A country is an area or location that is politically and geographically divided and branded as a distinctive national unit. It can also be referred to as a nation that occupies a particular space and possesses a specific government. Thailand is a country in Southeast Asia. It is geographically located at the center of the Southeast Asian Indochinese peninsula.
History of Thailand
The history of Thailand dates back to about 40,000 years ago when human species first occupied the region. Thailand was mostly influenced by Indian religion and culture as they were led by the Khmer Empire. Cambodia, Central Thailand, and Srivijaya were the most subjected regions, and they contributed to the influence of Buddhism from India to Siam. The Khmer empire ruled Thailand from about the 10th to the 14th centuries before Thai city-states progressively started gaining independence.
Thai people formed their own states in the early twentieth century though the Ayutthaya Kingdom remained the highest power at the time. However, Burma, Vietnam, and Khmers regularly threatened the states. The British and French who were competing for Southeast Asia Colonies were also present. Thailand succeeded to escape colonial rule by the Europeans. The Siamese Revolution in 1932 sparked by civil workers and young military also terminated the monarchy of Ayutthaya Kingdom.
The Siamese Revolution led to the formation of a constitutional monarchy that was administered by military personnel. The military ruled Thailand for about sixty years before they decided to align Thailand with Japan during World War II to avoid being a victim. Thailand then united with the US to avoid devotion to communalist influence after postwar. In 1992, Thailand formed a democratic government that remains to date.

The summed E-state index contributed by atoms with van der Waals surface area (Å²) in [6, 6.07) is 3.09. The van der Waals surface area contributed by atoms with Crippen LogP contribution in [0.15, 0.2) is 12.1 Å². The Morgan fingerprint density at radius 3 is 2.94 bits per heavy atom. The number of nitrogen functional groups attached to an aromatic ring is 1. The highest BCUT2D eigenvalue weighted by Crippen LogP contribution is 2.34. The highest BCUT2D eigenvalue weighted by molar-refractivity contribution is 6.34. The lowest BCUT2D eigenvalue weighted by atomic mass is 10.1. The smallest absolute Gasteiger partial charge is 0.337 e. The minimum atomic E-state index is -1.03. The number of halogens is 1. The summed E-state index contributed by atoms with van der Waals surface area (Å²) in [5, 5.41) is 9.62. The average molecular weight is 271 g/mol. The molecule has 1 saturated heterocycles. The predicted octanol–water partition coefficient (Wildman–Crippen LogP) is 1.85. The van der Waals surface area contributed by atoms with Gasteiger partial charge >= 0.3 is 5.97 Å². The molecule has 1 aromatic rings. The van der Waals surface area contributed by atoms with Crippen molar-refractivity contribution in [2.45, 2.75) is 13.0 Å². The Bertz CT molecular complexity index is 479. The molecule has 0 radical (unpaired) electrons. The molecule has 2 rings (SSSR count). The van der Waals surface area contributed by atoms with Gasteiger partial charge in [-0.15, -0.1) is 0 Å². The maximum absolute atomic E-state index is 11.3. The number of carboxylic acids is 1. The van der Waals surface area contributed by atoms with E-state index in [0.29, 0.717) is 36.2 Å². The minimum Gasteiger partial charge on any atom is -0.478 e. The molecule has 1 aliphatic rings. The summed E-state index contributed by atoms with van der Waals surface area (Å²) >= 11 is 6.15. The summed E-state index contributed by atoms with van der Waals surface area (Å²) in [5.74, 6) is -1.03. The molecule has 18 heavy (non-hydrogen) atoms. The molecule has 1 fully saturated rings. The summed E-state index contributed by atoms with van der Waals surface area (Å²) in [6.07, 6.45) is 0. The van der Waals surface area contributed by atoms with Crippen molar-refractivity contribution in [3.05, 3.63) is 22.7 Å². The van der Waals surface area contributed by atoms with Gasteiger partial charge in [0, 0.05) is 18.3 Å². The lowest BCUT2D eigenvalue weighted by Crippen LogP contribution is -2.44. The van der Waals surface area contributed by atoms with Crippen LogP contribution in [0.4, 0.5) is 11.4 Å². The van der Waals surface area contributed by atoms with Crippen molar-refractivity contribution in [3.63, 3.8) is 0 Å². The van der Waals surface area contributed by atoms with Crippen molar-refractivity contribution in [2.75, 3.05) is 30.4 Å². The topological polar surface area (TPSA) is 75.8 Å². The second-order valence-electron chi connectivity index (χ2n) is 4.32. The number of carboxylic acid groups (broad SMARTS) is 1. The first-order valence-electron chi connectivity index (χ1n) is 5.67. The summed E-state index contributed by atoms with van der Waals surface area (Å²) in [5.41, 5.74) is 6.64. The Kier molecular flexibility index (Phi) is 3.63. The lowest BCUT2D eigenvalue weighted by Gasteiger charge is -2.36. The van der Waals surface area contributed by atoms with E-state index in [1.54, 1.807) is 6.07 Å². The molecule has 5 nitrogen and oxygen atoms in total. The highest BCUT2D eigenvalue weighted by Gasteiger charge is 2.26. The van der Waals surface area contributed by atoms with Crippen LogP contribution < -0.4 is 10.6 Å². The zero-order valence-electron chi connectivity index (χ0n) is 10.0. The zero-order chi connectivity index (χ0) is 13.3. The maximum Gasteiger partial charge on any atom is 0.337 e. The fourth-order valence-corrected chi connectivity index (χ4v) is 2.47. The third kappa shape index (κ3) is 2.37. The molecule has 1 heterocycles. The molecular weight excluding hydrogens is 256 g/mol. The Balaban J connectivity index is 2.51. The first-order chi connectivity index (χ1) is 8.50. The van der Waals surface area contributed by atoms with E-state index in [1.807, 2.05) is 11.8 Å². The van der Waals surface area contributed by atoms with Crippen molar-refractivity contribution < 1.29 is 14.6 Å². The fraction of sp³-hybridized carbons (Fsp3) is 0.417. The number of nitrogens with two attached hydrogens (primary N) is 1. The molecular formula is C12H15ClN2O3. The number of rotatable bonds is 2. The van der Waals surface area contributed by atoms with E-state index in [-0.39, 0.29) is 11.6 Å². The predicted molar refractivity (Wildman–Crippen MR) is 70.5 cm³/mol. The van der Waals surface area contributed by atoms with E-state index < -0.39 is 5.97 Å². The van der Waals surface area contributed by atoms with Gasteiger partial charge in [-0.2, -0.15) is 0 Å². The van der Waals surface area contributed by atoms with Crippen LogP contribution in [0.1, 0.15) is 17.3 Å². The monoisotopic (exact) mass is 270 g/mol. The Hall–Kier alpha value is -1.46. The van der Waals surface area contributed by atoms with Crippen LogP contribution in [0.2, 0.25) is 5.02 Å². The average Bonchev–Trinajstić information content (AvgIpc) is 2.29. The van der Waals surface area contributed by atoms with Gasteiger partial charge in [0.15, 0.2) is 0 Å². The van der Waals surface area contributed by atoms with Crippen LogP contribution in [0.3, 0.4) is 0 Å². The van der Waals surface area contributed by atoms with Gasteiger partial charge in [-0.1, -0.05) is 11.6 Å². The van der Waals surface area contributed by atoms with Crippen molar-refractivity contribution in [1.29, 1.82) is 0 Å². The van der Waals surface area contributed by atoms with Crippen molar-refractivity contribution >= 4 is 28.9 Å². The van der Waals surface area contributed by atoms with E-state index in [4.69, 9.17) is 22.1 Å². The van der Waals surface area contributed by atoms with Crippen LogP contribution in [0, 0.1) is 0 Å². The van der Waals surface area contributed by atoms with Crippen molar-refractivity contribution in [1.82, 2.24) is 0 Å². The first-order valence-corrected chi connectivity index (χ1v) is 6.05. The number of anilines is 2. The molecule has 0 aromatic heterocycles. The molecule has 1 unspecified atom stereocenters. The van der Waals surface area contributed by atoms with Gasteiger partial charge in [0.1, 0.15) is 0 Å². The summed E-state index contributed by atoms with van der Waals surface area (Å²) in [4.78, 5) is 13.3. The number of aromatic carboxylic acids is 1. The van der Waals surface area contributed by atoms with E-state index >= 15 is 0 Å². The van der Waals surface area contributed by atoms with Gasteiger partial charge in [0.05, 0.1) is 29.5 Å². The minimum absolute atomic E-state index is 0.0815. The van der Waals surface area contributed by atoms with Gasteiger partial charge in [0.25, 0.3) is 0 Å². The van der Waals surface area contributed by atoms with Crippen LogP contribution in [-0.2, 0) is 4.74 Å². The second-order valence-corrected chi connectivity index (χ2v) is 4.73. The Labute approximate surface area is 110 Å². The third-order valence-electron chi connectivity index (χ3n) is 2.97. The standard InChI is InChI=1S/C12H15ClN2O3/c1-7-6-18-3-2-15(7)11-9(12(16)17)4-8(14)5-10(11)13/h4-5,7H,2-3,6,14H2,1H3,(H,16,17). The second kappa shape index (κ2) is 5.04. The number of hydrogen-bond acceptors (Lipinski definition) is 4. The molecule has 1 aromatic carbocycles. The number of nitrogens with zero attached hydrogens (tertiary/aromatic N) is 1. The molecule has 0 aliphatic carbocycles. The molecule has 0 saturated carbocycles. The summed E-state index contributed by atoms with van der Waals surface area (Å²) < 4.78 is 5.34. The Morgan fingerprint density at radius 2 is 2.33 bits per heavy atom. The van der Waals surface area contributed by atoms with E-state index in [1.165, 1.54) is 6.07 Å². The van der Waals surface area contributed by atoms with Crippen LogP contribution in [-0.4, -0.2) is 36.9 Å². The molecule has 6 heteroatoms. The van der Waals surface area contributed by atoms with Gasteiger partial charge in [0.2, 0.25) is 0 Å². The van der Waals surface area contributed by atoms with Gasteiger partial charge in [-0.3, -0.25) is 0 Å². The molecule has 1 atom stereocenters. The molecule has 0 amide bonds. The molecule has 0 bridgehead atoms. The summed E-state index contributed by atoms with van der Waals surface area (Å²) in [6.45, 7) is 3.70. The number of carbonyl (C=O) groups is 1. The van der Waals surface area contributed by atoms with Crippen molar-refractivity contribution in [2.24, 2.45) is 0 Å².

Facts About Thailand
Thailand covers approximately 513,120 square kilometers and it has approximately 68 million inhabitants. Thailand is recognized as the 50th largest country in the world and the 21st most populous country. Thailand is situated in a region bordered by Laos and Cambodia to the east, the Andaman Sea to the west, Myanmar to the north, and the Gulf of Thailand to the south. Besides being the biggest city, Bangkok is also Thailand’s capital city.
Thailand has 76 provinces, which are classified into five groups of provinces, by locality. Bangkok and Pattaya are the specially-governed districts. Each province is divided into districts which are further grouped into sub-districts. As for wildlife, Thailand’s favorite animal, which is also its national symbol, is the elephant. There are about 500 elephants in Thailand, and more than half of them are tamed. The number has decreased drastically due to poaching; in 1850, there were about 100,000 domesticated elephants in Thailand.
In conclusion, Thailand is an emerging economy as it has a developing market. Despite its irregular changes in leadership, it is considered a state that has immense power within Southeast Asia. It also has modest influence in global affairs.